MEDIA JANUARY 14, 2014
While the title of Gabriel Sherman’s new book, The Loudest Voice in the Room, is an unquestionably accurate descriptor for its subject, the subtitle presents a more debatable thesis: “How the brilliant, bombastic Roger Ailes built Fox News—and divided a country.” A 2011 New York article by Sherman argued much the same: That Ailes is so powerful that a couple mistakes—including his handling of Sarah Palin and Glenn Beck—“may have lost him the next election.”
It is that last bit of Sherman’s argument that has come in for dispute from otherwise sympathetic reviewers. Has Ailes truly divided a country? Is he actually powerful enough to do so? “Between 1988 and 2012, during the ascendancy of conservative media, Republicans won only three out of seven Presidential elections. When Mitt Romney lost, Ailes blamed the Party,” notes The New Yorker’s Jill Lepore. In his review of Sherman’s book, my colleague Isaac Chotiner argues, below a headline that reads, “Roger Ailes Is Not That Powerful,” “Ailes has certainly revolutionized television news, but winning audience share is a far cry from winning the White House.”
But these competing claims are not as contradictory as they may appear. Yes, cable-news viewers, according to Nielsen, are not very representative of the country at large. If you rely on television for news, then, according to data from the Pew Research Center, you are probably 40 or older. While 55 percent of the entire population says they watch news on television, a whopping 73 percent of those 65 and up do. The age skew overlaps neatly with that of electoral politics: Mitt Romney lost the general election while winning voters older than 45. (Fox News, in particular, skews old: Nielsen data does not even go into detail once median age is over 65, as Fox News’ is and has been for much of the past decade.)
It’s unsurprising, then, that while barely half the country uses television as its primary medium for news, according to Gallup, the number goes up to 63 percent if you poll only Republicans. And 20 percent of all Republicans—even the minority who do not mainly use television—cited Fox News as their most frequent news source. “Fox News is a clear driver of Republicans’ higher tendency to turn to television for their news,” Gallup concluded. Over-65s make up 42 and 40 percent of Sean Hannity and Bill O’Reilly’s viewers. You can find similar proportions among the under-30 set in the audiences for Stephen Colbert and Jon Stewart.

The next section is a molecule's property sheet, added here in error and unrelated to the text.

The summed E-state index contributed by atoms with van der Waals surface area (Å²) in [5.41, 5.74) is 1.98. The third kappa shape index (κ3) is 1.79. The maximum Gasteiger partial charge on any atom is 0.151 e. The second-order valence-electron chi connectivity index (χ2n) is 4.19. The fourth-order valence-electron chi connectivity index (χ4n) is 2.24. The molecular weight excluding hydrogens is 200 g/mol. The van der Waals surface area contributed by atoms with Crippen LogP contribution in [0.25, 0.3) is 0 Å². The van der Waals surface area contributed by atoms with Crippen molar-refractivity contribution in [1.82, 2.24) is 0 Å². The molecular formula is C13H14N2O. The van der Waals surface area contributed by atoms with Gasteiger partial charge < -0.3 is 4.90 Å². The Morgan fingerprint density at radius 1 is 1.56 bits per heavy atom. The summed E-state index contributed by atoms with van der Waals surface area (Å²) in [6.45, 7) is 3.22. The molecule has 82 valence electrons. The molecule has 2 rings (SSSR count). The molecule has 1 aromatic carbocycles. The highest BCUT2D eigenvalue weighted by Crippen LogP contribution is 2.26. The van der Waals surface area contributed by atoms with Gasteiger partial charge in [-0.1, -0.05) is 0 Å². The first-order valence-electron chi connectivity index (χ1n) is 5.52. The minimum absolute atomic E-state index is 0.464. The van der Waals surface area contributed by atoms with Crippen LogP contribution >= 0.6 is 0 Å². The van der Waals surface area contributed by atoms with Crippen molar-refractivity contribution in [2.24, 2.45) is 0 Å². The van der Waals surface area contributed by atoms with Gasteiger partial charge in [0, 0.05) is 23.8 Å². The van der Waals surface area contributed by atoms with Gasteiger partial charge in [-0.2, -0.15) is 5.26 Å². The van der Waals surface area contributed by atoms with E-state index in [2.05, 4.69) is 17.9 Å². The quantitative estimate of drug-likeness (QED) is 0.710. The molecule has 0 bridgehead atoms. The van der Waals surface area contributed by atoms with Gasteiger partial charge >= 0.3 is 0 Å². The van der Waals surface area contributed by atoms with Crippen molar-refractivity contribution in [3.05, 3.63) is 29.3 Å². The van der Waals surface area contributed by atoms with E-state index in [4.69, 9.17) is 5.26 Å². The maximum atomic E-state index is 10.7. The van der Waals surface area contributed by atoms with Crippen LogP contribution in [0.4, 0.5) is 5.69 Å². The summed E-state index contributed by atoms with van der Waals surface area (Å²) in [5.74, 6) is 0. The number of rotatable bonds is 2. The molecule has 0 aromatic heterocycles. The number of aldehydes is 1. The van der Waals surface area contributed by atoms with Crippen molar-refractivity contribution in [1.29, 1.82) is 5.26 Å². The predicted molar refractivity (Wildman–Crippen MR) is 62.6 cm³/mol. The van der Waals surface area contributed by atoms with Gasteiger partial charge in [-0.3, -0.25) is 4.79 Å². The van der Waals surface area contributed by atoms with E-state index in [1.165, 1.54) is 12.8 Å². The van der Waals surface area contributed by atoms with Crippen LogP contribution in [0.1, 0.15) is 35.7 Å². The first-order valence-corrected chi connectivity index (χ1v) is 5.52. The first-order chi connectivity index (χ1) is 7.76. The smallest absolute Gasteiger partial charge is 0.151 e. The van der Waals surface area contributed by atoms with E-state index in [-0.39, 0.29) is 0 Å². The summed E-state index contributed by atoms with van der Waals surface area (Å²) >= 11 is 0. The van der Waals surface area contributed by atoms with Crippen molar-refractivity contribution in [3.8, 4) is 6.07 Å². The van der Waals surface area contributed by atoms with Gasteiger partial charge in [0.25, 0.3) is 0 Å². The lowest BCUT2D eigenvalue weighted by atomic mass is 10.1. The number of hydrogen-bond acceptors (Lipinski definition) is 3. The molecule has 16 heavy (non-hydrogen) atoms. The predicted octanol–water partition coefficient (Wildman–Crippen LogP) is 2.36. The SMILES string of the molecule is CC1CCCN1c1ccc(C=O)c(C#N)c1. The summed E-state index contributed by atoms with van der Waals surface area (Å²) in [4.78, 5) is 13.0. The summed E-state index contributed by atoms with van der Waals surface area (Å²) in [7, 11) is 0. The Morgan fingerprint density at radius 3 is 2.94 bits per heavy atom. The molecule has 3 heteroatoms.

For years, liberals have mourned the absence of an effective alternative to Fox News. There are a diverse array of theories about why such a thing doesn't exist: Maybe it’s because liberals don’t have the same tolerance for O’Reilly-style patriarchal ranting. Maybe it’s because the people who run MSNBC aren’t as wiley as Ailes.
But what the demographic data makes clear is that, even if a left-leaning programming genius were to emerge, it’s unlikely any network could have the same pull with Democrats. The groups that tend to vote for liberal candidates get their news from a more diffuse set of platforms—there’s cable, sure, but also social media, national papers, and a constellation of websites. While one-fifth of Republicans cited Fox News as their main source, CNN won first-place among Democrats with just one-tenth. Being on the whole younger, Democrats are less likely to go in for traditional platforms: 28 percent of those 18-29 rely solely on digital platforms, and it is only among those 50 and over that news engagement with digital platforms falls off a cliff. Black people, a prominent Democratic-leaning minority, use Twitter more than white people, according to Pew.
Maybe the lack of a liberal Ailes is a sign—and a guarantor—of vitality, though. Fox News caters to, reflects, and you might say represents a group of predominantly old white people. There are enough such people to ensure the continued success of Ailes-style management and journalism. But there are not enough to enable Fox News to change substantially the political direction of the entire country, particularly in the face of growing forces trying to push the country in the opposite direction. In fact, by presenting this group of voters an inaccurate vision of the country, Ailes is probably lulling them into a false sense of complacency (this he does, ironically, by appealing to delusions of victimhood).
In short, Ailes is our gerrymanderer-in-chief, and Fox News is the country’s biggest, most lucrative House district. Gerrymandering helps the incumbent, whether it’s the representative from the Arkansas Fourth or Roger Ailes. But it endangers the larger movement. It forces the Republican Party into positions and personalities that are not nationally palatable, and have helped it lose the popular vote in five of the past six presidential elections. And it forced Ailes to preside over a circus-like Republican primary that produced a weak general-election nominee. Fox News is enough to make a liberal glad that there is not—and could not be—a liberal powerful enough to match Ailes move-for-move.